Teachers without borders

Communities on Twitter enable teachers from across the globe to collaborate on best practices in their classrooms

Abdullah Alam November 13, 2015
The writer is a Research Fellow at the Institute of Social and Policy Sciences in Islamabad. He tweets @abdullah_alam

In my last two articles on teacher training and their professional development in the public and private sectors, I discussed the effectiveness of teacher-training programmes in Pakistan and the opportunities that teachers get to develop themselves.

Understandably, such programmes cost money and there is always little financing available for such budget lines in both the public and private sectors. To go with the lack of budgets, effectiveness of one-time per year training sparklers also remains highly questionable. However, there are remedies to these problems; ones that are more effective, efficient and free of cost.

The professional development of teachers aims to extract the best out of them. During conventional teacher-training programmes, teaching techniques and experiences are shared that are expected to work more effectively than others. The same is true about the Teachers without Borders model — an innovation that focuses on expanded human and technological resources that goes beyond face to face interaction.

There is no point in sticking to old methods in the modern world. In many developed countries, models of educational reform emphasise the collaboration of teachers and the development of learning communities with the purpose of ensuring improved student learning through effective teaching. There are a number of informal online communities on social media, where existing and prospective teachers from across the globe collaborate and corroborate best practices in their classrooms. Hundreds of such communities exist on Twitter, for example, the breakfast club (#bfc530), #AussieEd, #SatChat, #SciChat, #MathChat and the #EdChat to name a few. A simple hashtag entry can help in accessing, collaborating, sharing experiences and learning from others. One of the greatest advantages of such professional networks is their 24-hour availability and the ease of participation at one’s own convenience. These communities help build relationships with teachers, professors, policymakers and other education experts around the globe in order to seek answers and guidance, share experiences and discuss what happens in classrooms.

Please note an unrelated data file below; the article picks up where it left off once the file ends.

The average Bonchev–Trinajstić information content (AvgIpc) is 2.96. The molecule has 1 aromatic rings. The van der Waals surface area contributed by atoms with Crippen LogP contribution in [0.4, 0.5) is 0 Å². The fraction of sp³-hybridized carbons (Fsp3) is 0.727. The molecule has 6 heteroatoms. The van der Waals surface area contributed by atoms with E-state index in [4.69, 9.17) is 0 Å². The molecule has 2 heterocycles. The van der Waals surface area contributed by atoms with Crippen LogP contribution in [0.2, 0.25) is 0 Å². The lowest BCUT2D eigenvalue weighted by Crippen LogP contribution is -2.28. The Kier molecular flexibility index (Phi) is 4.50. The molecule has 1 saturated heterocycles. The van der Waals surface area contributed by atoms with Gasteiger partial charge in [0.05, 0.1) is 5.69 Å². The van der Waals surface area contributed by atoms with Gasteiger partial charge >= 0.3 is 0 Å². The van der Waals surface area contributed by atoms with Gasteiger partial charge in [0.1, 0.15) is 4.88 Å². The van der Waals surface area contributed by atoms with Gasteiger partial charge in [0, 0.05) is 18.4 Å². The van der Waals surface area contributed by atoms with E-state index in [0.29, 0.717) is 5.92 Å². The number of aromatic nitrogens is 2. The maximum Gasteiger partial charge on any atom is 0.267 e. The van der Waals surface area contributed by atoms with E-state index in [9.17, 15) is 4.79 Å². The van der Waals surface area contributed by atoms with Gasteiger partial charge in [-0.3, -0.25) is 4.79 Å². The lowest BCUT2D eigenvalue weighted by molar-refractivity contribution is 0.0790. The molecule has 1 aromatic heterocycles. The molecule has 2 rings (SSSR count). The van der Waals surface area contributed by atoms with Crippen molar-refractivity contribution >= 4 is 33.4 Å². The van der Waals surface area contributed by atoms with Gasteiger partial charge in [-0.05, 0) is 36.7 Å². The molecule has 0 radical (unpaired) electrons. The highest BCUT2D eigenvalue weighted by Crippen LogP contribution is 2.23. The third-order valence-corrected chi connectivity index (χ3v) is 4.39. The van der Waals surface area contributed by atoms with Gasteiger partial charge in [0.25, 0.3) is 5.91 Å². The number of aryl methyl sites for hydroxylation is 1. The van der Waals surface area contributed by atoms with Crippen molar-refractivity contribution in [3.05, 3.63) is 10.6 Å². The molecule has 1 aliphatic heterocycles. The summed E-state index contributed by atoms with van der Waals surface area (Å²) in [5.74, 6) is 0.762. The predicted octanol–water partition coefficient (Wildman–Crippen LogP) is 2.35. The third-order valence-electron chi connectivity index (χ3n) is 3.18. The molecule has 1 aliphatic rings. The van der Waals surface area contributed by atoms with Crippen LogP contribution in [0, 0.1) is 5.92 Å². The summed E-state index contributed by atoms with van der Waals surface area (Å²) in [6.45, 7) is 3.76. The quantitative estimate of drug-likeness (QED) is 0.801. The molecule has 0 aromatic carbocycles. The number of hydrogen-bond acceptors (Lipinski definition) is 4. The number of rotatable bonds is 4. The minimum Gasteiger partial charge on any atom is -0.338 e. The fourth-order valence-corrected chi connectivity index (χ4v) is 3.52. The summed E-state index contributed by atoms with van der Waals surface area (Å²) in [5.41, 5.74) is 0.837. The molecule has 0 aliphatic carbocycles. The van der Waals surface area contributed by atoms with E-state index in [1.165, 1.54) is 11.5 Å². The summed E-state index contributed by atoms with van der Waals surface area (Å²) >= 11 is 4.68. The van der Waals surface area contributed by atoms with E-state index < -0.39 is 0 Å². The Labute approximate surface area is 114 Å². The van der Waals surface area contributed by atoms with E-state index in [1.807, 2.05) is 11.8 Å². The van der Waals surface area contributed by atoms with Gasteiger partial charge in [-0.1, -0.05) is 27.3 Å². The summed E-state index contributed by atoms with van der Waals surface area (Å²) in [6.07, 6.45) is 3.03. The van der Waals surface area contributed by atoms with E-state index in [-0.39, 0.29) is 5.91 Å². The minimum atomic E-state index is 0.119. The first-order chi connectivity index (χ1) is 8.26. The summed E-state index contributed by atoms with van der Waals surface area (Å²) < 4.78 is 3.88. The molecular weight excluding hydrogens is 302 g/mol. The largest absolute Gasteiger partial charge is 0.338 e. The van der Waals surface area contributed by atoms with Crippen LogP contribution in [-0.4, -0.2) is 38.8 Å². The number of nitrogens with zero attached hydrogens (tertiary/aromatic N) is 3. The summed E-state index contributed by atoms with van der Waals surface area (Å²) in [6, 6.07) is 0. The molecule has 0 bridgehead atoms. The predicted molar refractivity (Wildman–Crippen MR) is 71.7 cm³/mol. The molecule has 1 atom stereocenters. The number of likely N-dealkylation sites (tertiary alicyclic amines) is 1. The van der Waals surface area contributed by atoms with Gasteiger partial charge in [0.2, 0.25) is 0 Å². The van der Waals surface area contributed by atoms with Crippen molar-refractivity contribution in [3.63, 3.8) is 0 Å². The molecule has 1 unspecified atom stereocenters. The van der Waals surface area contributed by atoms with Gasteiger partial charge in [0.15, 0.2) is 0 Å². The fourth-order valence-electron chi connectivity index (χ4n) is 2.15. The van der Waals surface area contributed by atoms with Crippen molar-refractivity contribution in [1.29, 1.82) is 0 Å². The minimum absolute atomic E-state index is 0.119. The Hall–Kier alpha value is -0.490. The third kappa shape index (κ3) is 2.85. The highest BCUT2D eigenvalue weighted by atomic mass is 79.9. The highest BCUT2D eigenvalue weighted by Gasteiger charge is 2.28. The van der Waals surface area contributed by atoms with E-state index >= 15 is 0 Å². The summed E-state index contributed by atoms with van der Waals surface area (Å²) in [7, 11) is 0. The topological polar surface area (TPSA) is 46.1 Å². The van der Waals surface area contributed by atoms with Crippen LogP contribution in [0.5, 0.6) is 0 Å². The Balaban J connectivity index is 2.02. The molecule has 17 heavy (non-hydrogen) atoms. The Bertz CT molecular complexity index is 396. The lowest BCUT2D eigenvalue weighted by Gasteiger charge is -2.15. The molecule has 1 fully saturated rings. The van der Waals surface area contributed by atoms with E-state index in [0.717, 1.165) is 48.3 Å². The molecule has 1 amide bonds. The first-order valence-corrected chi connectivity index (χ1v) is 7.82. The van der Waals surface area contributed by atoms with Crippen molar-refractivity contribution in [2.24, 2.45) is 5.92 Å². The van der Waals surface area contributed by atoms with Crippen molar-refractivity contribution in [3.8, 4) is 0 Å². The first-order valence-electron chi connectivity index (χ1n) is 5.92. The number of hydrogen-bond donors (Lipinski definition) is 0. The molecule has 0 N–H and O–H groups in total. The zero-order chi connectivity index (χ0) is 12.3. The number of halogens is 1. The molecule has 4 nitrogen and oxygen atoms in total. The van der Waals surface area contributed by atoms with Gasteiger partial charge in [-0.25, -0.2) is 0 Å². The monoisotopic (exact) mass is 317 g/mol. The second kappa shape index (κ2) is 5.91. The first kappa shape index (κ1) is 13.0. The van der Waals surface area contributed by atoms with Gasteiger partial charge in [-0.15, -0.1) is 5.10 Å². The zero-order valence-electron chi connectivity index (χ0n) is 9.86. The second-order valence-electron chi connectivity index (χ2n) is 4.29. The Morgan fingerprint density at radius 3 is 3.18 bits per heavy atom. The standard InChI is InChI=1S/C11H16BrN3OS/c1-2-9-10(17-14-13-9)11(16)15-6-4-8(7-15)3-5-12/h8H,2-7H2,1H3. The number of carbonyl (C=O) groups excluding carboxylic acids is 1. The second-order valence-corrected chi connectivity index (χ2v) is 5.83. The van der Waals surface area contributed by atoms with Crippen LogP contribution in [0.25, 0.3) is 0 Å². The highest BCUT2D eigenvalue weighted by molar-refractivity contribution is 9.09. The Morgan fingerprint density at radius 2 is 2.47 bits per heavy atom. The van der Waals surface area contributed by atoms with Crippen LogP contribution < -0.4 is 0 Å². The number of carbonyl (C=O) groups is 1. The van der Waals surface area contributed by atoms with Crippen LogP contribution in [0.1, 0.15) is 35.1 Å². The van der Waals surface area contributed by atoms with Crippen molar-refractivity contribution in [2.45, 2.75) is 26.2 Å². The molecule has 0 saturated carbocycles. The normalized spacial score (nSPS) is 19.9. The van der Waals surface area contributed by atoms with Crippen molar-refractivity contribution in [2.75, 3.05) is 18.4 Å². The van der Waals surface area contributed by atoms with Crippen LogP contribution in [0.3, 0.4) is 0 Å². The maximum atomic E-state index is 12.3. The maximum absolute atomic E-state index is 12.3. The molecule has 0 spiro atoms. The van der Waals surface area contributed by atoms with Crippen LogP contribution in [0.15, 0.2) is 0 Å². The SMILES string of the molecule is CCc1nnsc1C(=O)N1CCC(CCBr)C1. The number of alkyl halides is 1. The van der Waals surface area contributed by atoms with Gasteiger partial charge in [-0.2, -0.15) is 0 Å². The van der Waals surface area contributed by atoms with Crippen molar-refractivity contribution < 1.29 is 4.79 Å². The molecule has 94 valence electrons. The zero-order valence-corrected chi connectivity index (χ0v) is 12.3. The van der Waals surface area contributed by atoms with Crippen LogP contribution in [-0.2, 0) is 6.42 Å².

Professional learning communities move beyond the generic professional development models employed for in-service teacher training and offer opportunities for teachers to share experiences, reflect on each other’s practices, and more importantly, provide an avenue for continuous engagement with peers in order to learn and grow. Unfortunately, the concept has not taken root in Pakistan, where many of our school teachers are not even aware of such communities, let alone benefiting from them. The teaching profession in Pakistan has become insular and autonomous. We teach what we understand rather than learning about what our students need. Innovations in teaching and learning are not really appreciated by school administrators and sooner or later, teachers resort to the same old methods of teaching despite the changing needs of the profession and the students. I believe that our teachers won’t become effective in delivering ‘quality’ education unless they break the shells, work more with people beyond their schools and cultures and learn to introduce best practices in their classrooms so that they progress rather than regress.

Rather than spending billions on existing professional development programmes that may not be serving teachers well, some resources can be diverted to help teachers participate in learning communities. The government should encourage the development of personal learning networks for teachers by advocating their benefits and conducting sessions to train them to use technology. Such sessions are vital, as although many of our teachers may understand the benefits of new methods of learning, they might feel handicapped in operating the technology for this purpose.

It is time that the teaching profession in Pakistan becomes a profession of learning. Professional learning is more than just about courses and workshops. It is about continuously learning and improving one’s craft. It is time that developing countries like ours adopt re-engineered professional development models for teachers, like online learning communities available on social media. This is one of the faster, effective and relatively more interactive solutions to the problems affecting quality of teaching in Pakistan.

Published in The Express Tribune, November 14th, 2015.

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